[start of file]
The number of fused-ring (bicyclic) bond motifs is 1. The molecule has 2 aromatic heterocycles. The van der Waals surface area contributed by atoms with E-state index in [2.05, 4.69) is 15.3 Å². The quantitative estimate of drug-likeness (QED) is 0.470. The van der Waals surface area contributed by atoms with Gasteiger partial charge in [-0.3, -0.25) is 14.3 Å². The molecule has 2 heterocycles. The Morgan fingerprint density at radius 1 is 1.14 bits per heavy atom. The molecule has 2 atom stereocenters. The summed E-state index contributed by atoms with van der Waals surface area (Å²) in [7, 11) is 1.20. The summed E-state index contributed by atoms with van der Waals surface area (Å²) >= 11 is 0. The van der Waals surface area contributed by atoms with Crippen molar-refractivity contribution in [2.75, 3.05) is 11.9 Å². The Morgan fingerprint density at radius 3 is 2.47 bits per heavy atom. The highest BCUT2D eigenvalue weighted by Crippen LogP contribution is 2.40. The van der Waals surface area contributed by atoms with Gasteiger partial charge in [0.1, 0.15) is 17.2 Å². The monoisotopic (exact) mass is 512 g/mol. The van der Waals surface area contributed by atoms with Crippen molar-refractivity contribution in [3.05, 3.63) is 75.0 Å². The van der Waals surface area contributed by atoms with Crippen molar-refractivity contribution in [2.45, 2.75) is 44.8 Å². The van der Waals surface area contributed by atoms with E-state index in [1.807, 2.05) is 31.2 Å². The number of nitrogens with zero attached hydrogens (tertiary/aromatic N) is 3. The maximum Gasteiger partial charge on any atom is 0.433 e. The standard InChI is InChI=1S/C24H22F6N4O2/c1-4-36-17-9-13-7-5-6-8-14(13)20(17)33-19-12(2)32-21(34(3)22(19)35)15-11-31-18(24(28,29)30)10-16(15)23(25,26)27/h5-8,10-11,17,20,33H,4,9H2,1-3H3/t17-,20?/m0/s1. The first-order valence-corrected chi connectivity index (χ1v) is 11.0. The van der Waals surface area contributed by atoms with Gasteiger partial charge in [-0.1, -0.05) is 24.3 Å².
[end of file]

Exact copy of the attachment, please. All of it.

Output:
The number of fused-ring (bicyclic) bond motifs is 1. The molecule has 2 aromatic heterocycles. The van der Waals surface area contributed by atoms with E-state index in [2.05, 4.69) is 15.3 Å². The quantitative estimate of drug-likeness (QED) is 0.470. The van der Waals surface area contributed by atoms with Gasteiger partial charge in [-0.3, -0.25) is 14.3 Å². The molecule has 2 heterocycles. The Morgan fingerprint density at radius 1 is 1.14 bits per heavy atom. The molecule has 2 atom stereocenters. The summed E-state index contributed by atoms with van der Waals surface area (Å²) in [7, 11) is 1.20. The summed E-state index contributed by atoms with van der Waals surface area (Å²) >= 11 is 0. The van der Waals surface area contributed by atoms with Crippen molar-refractivity contribution in [2.75, 3.05) is 11.9 Å². The Morgan fingerprint density at radius 3 is 2.47 bits per heavy atom. The highest BCUT2D eigenvalue weighted by Crippen LogP contribution is 2.40. The van der Waals surface area contributed by atoms with Gasteiger partial charge in [0.1, 0.15) is 17.2 Å². The monoisotopic (exact) mass is 512 g/mol. The van der Waals surface area contributed by atoms with Crippen molar-refractivity contribution in [3.05, 3.63) is 75.0 Å². The van der Waals surface area contributed by atoms with Crippen molar-refractivity contribution in [2.45, 2.75) is 44.8 Å². The van der Waals surface area contributed by atoms with E-state index in [1.807, 2.05) is 31.2 Å². The number of nitrogens with zero attached hydrogens (tertiary/aromatic N) is 3. The maximum Gasteiger partial charge on any atom is 0.433 e. The standard InChI is InChI=1S/C24H22F6N4O2/c1-4-36-17-9-13-7-5-6-8-14(13)20(17)33-19-12(2)32-21(34(3)22(19)35)15-11-31-18(24(28,29)30)10-16(15)23(25,26)27/h5-8,10-11,17,20,33H,4,9H2,1-3H3/t17-,20?/m0/s1. The first-order valence-corrected chi connectivity index (χ1v) is 11.0. The van der Waals surface area contributed by atoms with Gasteiger partial charge in [-0.1, -0.05) is 24.3 Å².